Rental growth was flat across the UK in May, latest figures show
Rents in the UK’s private rented sector grew by just 0.02% in May, the slowest pace for over half a decade, and confirming similar data published earlier this week showing that the market is flat.
London was the only region where rents fell in May, but seven out of 12 regions ended the month with slower growth than in April, according to the latest data from the Landbay rental index.
It also shows that in London rents have now been falling for a year and were down 0.12% in May and down 0.94% since June 2016 compared to growth of 1.62% across the rest of the UK.
Rents have now fallen for 12 consecutive months in London, a full year of softening prices which the index report says was caused both by dampened demand, but also heightened supply, as many home owners choose to rent out their properties until the weak sales market has rebounded.
A breakdown of the figures shows that rents were flat across the country month on month, up just 0.01% in England, by 0.03% in Wales, by 0.04% in Northern Ireland and by 0.11% in Scotland.
Year on year they increased by 1.27% in Scotland, by 1.18% in Wales, and by 0.66% in England but fell by 1.06% in Northern Ireland and by 0.94% in London. Excluding London they increased by 1.62% year on year and by 0.1% month on month.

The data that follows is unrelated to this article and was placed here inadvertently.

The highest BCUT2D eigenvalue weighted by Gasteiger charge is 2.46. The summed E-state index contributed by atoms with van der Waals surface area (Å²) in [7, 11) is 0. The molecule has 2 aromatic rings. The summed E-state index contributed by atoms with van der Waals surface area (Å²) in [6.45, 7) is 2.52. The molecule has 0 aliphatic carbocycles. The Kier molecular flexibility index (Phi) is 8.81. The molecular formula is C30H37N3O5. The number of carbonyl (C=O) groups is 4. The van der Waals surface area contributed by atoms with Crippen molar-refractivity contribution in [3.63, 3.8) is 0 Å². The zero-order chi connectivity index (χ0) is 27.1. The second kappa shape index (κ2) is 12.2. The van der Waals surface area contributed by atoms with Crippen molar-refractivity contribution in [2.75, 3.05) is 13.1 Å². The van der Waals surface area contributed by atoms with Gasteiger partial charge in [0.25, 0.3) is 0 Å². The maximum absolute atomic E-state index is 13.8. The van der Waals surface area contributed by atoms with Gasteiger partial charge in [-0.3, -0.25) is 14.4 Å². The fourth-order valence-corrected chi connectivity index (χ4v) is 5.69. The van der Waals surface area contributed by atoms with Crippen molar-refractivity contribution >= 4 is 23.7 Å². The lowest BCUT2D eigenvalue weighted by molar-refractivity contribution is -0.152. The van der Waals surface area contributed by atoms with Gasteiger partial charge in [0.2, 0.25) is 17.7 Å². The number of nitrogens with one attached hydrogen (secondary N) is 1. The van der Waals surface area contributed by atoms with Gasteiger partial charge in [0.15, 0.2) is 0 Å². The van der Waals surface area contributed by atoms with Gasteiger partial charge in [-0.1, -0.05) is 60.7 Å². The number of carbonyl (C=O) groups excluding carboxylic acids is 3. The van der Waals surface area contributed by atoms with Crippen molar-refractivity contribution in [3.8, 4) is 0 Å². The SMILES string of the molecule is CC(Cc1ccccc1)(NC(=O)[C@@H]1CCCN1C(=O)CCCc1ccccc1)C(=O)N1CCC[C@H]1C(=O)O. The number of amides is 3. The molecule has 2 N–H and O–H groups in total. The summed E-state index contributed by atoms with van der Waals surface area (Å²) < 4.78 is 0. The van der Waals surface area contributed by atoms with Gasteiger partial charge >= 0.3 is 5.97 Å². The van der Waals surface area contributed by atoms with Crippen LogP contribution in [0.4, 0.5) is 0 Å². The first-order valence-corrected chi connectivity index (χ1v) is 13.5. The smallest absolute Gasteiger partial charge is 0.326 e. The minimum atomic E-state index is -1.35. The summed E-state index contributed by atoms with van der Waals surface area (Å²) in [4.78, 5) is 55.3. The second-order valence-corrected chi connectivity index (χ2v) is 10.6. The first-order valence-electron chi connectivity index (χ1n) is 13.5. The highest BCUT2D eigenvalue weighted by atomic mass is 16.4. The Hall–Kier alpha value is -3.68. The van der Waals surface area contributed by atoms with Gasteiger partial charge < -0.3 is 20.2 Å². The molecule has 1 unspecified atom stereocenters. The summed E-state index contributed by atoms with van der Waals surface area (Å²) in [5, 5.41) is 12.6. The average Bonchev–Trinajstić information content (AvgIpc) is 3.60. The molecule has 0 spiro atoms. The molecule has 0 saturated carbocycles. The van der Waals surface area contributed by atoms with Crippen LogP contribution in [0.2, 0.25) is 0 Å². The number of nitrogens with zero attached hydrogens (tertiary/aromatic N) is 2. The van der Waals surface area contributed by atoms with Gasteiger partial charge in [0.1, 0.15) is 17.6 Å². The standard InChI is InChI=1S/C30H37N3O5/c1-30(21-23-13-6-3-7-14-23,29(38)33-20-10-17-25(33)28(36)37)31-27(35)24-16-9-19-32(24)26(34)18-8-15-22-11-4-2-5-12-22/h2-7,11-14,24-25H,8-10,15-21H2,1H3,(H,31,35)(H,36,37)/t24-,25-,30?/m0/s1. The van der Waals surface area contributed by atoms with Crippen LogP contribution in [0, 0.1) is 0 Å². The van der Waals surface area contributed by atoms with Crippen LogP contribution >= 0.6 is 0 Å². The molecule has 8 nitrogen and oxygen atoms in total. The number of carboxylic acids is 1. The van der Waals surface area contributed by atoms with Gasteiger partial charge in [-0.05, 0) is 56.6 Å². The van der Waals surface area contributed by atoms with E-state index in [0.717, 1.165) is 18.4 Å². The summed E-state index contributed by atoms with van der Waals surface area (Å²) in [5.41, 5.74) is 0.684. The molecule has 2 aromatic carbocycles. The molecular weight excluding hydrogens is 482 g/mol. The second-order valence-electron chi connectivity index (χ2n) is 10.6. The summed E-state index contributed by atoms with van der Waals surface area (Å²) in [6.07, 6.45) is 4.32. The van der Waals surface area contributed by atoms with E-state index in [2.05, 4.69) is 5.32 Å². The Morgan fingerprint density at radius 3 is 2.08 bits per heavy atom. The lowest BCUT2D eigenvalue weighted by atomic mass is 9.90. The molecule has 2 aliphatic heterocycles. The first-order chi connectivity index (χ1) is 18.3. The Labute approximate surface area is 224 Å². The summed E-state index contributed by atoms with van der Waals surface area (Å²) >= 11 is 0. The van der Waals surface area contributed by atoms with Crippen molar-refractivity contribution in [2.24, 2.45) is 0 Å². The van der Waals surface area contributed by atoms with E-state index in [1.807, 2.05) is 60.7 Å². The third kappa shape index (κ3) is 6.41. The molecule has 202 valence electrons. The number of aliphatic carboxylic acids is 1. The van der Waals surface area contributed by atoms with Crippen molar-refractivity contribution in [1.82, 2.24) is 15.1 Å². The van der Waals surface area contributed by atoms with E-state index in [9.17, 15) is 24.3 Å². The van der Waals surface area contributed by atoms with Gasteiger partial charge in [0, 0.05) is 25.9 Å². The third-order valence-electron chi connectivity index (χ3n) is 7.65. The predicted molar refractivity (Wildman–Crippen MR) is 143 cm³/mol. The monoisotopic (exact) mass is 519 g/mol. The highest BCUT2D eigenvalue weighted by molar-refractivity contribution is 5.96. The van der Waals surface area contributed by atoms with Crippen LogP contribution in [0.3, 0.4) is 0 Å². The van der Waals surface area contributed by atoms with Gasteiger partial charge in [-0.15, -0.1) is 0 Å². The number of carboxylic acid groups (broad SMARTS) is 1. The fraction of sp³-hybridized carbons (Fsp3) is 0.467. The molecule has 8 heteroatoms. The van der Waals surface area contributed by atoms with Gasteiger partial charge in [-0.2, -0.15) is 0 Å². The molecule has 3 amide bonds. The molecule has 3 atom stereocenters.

The average rent is now £1,191 but when London is excluded this figure falls to £753 per month. The average in London was £1,876, in England £1,223, in Scotland £725, in Wales £636 and in Northern Ireland £553.
‘The election is one of many external factors influencing activity in the buy to let market at the moment. While uncertainty about the future of the UK will cause some people to delay a decision to move, affordability pressures are also starting to pinch the pockets of renters across the country,’ said John Goodall, chief executive officer of Landbay.
‘Wage growth is now lagging behind inflation for the first time since the middle of 2014, and with less money to spend on such a major monthly outlay, renters will be factoring this into their tenancy decisions,’ he explained.
‘On the supply side, a wave of new rental properties caused by last spring’s hike to stamp duty, together with falling house prices, will no doubt both be playing a small part in the ongoing softening of rental growth,’ he pointed out.
‘Nevertheless, barring a major surprise from either the election or the Brexit negotiations, long term population and construction trends suggest that rents will soon be growing faster than inflation again,’ he added.